Phorm secretly tracked Americans too

2005 hot spot trials exposed


Exclusive Phorm has also deployed its behavioral ad targeting technologies in the US of A.

Even before the London-based outfit first tracked thousands of British Telecom customers as part of its grand scheme to target online ads from inside the world's ISPs, it was "operating a number of public commercial services" on various stateside networks.

According to a Phorm spokesman, these so-called services were rolled out by a handful of "emerging Wi-Fi network services providers," including EthoStream, a Milwaukee, Wisconsin-based operation that provides wireless access for hotels.

Phorm says that it's no longer working with these ISPs and that it now has "no business partnerships in the States." But in the spring, rumor had it that AT&T and Qwest were on the verge of deploying the company's ad technologies.

Phorm won't say when its Wi-Fi deployments occurred, but they date back to at least November 2005, when the company was still known as 121Media and was still using an early version of its ad targeting technology dubbed PageSense. Like the company's current technology - Webwise - PageSense targeted ads by tracking the browsing activity of ISP users.

"It is a matter of public record - announced to the London Stock Exchange on 11 Nov. 2005, 12 Jan. 2006 and 19 June 2006 and on our web site - that we previously operated a number of public commercial services in the USA using the PageSense technology," the company tells us.

"We primarily partnered with emerging Wi-Fi network service providers that wanted to partially or fully subsidize the costs of deploying their networks through advertising. For example, we worked with a free metropolitan wireless ISP to serve session based contextual advertising to users that chose to access the Internet via this free service. We also partnered with a hotel Wi-Fi provider and a number of others."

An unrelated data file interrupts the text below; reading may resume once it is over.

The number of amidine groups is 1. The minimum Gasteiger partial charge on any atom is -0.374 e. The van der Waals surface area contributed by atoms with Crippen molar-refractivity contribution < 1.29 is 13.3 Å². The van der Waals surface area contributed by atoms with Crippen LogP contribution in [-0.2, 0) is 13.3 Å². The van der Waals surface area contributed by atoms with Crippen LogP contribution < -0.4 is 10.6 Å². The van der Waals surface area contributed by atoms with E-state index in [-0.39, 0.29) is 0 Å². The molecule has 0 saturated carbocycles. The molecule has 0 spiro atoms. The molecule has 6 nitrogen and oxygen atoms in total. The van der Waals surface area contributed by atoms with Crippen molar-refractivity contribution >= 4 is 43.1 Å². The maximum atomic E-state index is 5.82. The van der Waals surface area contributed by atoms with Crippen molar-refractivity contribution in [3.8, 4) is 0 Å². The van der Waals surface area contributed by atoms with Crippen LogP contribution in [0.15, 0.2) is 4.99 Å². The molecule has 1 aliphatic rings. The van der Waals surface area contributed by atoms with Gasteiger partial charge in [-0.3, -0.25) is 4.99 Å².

Phorm acknowledges that the hotel Wi-Fi provider was EthoStream, but it won't name the other ISPs. One source tells us these providers also included MetroFi, the now-defunct municipal Wi-Fi provider. EthoStream has yet to respond to our request for comment.

As a means of retrieving targeted ads, PageSense inserted JavaScript tags into every page visited by an ISP user. Webwise doesn't use JavaScript, and according to a BT report obtained by The Reg, Phorm dropped the JavaScript technique because it meant ISP users were more likely to realize they were being profiled.

Nonetheless, the Phorm spokesman says the company's stateside trials were in not secret. "The services were transparent to users and information such as how to opt out, who provided the service and the privacy policy was easily accessible," he told us. "For example, each ad had a link that allowed users to find more information on opting out and the service. This was a level of disclosure ahead of its time."

But it may not have been the level of disclosure required by US law. Congressman Ed Markey, chairman of the House Subcommittee on Telecommunications and the Internet, and other high-ranking lawmakers have questioned whether an opt-in-less third-party behavioral ad targeter runs afoul of the US Communications Act of 1934, the Cable Act of 1984, the Electronic Communications Privacy Act, and other wiretapping-related US statutes.

Here in the States, companies such as NebuAd and Front Porch have deployed similar ad targeting systems. But Markey and his cohorts have asked all US ISPs to freeze such partnerships while Congress investigates their legality.